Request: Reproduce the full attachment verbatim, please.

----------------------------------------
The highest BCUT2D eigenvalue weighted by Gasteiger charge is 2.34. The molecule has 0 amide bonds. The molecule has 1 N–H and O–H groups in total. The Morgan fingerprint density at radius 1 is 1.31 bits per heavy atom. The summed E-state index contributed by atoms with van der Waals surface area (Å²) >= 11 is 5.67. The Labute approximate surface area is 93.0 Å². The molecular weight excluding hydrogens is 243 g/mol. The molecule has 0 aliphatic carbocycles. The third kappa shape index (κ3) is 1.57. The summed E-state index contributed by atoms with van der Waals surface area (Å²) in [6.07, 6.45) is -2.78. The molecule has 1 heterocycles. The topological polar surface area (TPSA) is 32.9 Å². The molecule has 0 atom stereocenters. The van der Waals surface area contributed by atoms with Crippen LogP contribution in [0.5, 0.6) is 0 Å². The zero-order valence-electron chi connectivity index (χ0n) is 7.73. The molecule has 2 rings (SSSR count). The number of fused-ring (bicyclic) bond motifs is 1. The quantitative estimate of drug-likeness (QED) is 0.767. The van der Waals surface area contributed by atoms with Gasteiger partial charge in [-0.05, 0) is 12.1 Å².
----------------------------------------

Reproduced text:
The highest BCUT2D eigenvalue weighted by Gasteiger charge is 2.34. The molecule has 0 amide bonds. The molecule has 1 N–H and O–H groups in total. The Morgan fingerprint density at radius 1 is 1.31 bits per heavy atom. The summed E-state index contributed by atoms with van der Waals surface area (Å²) >= 11 is 5.67. The Labute approximate surface area is 93.0 Å². The molecular weight excluding hydrogens is 243 g/mol. The molecule has 0 aliphatic carbocycles. The third kappa shape index (κ3) is 1.57. The summed E-state index contributed by atoms with van der Waals surface area (Å²) in [6.07, 6.45) is -2.78. The molecule has 1 heterocycles. The topological polar surface area (TPSA) is 32.9 Å². The molecule has 0 atom stereocenters. The van der Waals surface area contributed by atoms with Crippen LogP contribution in [0.5, 0.6) is 0 Å². The zero-order valence-electron chi connectivity index (χ0n) is 7.73. The molecule has 2 rings (SSSR count). The number of fused-ring (bicyclic) bond motifs is 1. The quantitative estimate of drug-likeness (QED) is 0.767. The van der Waals surface area contributed by atoms with Gasteiger partial charge in [-0.05, 0) is 12.1 Å².